Tribunal gives preliminary ruling on Havilland/Final Notice reference

The Tribunal has published its decision on the preliminary issue relating to the Bank Havilland action, under which David Rowland referred all notices to the Tribunal on the basis they contained statements prejudicial to him. The bank and two of the three individuals had also referred their notices to the Tribunal but the third individual had not. David Rowland had asked for the Final Notice in respect of the third individual to be quashed. The Tribunal noted that its powers on references differ depending on whether the FCA’s proposed action had been a fine or a ban. In the case of the individual who had accepted his fine and ban, there is clearly a line somewhere between his acceptance and the need to protect the right of the third party to challenge criticisms made of him. The Tribunal discussed the JBI references and noted that the decision notices in this case were similar, in that they bore legends indicating that matters in them were disputed – and the FCA had made it clear that if they published the Final Notice against the individual who had not made the reference, it would bear an appropriate legend. So, the Tribunal said, there could be no question that FCA had pre-determined the Tribunal’s assessment of the reference. All the Applicants and Mr Rowland were in the same position and the publication of the Final Notice has no bearing on the Tribunal references. So, strictly speaking, the Tribunal did not need to determine the question on whether or not the FCA had acted lawfully in issuing the Final Notice before the reference was determined – and, even if it thought it was, there was nothing the Tribunal had power to do about it.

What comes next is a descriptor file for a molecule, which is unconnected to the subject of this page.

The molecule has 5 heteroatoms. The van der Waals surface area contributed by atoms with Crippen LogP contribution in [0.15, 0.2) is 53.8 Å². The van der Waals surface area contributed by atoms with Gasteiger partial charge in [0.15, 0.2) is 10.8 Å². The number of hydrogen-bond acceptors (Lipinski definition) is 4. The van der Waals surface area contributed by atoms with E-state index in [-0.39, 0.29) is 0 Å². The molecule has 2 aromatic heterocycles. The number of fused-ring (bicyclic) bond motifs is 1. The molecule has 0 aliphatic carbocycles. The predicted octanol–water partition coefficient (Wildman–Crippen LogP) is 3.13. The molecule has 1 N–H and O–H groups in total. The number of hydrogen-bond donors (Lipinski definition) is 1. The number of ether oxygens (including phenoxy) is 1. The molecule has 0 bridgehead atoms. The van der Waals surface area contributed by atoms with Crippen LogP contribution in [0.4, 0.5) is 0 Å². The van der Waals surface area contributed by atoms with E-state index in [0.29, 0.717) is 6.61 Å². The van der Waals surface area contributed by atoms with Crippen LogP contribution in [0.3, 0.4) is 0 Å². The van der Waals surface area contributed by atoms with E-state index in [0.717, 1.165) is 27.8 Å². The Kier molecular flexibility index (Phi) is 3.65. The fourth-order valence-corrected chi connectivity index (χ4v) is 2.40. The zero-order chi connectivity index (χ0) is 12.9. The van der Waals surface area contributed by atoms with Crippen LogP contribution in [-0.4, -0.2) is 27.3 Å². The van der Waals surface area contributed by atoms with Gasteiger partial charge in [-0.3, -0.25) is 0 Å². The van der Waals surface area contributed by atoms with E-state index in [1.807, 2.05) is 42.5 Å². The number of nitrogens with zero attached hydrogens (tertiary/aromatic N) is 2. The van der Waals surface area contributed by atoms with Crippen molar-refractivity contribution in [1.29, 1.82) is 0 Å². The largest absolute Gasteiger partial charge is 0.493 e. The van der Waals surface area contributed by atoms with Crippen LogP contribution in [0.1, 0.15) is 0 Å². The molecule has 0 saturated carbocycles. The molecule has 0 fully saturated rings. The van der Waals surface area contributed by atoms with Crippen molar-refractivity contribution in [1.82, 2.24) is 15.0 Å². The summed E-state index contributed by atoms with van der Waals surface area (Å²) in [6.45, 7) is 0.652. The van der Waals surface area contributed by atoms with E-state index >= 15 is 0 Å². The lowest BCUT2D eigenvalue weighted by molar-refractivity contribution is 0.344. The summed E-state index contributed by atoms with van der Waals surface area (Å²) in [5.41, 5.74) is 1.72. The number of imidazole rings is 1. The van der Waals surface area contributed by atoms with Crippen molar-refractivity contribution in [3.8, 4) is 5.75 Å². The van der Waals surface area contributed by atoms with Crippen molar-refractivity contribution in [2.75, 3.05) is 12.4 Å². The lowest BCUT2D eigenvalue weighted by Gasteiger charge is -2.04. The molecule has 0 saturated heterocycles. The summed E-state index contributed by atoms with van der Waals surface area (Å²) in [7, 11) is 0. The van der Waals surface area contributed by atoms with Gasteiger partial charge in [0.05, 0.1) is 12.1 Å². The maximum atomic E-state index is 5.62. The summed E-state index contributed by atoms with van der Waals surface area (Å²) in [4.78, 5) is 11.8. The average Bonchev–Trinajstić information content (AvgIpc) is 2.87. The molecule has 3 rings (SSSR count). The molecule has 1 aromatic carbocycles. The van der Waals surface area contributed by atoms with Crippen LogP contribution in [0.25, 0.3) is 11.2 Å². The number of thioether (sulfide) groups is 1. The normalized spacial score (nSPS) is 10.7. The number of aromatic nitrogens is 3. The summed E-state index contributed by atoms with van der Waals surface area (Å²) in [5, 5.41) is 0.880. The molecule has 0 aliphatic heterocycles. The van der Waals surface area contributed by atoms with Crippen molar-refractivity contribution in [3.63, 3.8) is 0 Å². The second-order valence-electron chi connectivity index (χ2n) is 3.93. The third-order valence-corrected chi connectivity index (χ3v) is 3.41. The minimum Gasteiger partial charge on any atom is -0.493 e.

That said, the Tribunal did give a view, which ultimately was that there were good arguments for the FCA to have delayed publication of the notice, notwithstanding that to do so may have been prejudicial to both the individual and the FCA – but the Tribunal was keen not to suggest something that might have the effect of FCA making every effort not to give third party rights in order to avoid such delays.

Emma Radmore